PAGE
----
iCloud Login

Hence if you ever receive a call, an email, or a text message, asking for your credentials. Beware that someone is behind them asking for your iCloud login, do not give them any information and immediately inform the authorities.

4.      Set a Passcode on All of your Devices

If you are using one or more than one Apple devices, then make sure that they are all protected with a passcode or a FaceID login. Devices like MacBook feature the Touch ID as well to make things more secure. The purpose is to make your iCloud credentials and options safe when you hand over your phone to someone else. Hence, they won’t be able to access the features or change anything using your device.

5.      Use a Strong Password

Quite often, we choose a password key that is simple and easy to remember because none of us likes to go through the hassle of resetting the password. However, this is the main vulnerability that we are giving to potential hackers who may guess or crack our password.

Therefore, we recommend using Apple’s recommended combination of upper case, lower case, numbers, and special characters while choosing your password. Also, try not to use any familiar numbers or names in your password, as it makes things easier to bypass.

6.      Keep Your Device Up to Date

The new security updates always bring more secure ways of protecting your credentials. Hence whichever device you have logged in to your iCloud with, make sure that it is up to date so you get the latest security features. About a decade ago, Apple did not have the ‘no name in password’ policy for their password, which is now a thing to make your account more secure.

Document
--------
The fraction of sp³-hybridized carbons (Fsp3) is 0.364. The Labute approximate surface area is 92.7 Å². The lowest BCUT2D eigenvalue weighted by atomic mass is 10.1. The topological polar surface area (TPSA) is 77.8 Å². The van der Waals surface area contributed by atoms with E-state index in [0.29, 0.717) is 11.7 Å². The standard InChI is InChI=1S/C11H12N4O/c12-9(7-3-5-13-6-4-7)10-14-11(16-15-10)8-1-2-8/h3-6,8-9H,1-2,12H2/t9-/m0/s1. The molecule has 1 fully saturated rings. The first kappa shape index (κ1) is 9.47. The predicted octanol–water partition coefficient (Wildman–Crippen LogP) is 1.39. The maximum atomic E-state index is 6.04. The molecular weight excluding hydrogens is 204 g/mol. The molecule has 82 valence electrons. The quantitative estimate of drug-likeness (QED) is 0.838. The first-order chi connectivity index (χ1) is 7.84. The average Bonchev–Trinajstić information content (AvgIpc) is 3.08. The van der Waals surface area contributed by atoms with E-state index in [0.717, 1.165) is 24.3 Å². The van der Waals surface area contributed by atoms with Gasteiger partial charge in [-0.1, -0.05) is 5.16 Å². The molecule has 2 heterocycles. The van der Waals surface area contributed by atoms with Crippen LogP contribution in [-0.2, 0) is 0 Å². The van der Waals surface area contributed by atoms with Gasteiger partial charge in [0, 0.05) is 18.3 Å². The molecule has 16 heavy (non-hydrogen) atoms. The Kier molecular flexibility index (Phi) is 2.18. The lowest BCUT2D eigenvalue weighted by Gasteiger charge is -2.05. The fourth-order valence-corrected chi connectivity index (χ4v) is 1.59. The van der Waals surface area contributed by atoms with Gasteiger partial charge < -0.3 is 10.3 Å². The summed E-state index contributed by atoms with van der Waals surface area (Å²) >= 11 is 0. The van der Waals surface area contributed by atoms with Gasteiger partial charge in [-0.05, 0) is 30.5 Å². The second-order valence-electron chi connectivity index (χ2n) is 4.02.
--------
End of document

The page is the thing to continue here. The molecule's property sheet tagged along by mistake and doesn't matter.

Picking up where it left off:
7.      Logout Before Selling

One common mistake that you might make is selling your iPhone in a rush and forgetting to remove your Apple ID from it. But don’t worry, and nothing is lost as long as you have internet and a browser. If you have another Apple iPhone, open Settings and tap on your name and iCloud ID.

Scroll down, and you will find the devices attached to your iCloud account. Simply select a device and choose Remove Device to detach your iCloud account from that phone. You can also remove a device from your iCloud by logging in through the browser.

Final Words

iCloud login gives you a wide range of features and services that adds to the security, reliability, and practicality of the iPhone and any other Apple device. It is an all-in-one backup solution and a compatible way of making your data more secure if you are an Apple user. But like any other cloud account, some personal safety measures have to be taken in order to keep your data and files secure.

Fawad Malik

Fawad Malik is a technology enthusiast who has a deep passion for blogging. As the founder of, he constantly writes about advanced technology, seeking ways to empower individuals, brands, and businesses to prevail and succeed in today's highly competitive landscape. Fawad takes pleasure in sharing the latest tech news, trends, and updates with the passionate community connected with his blog.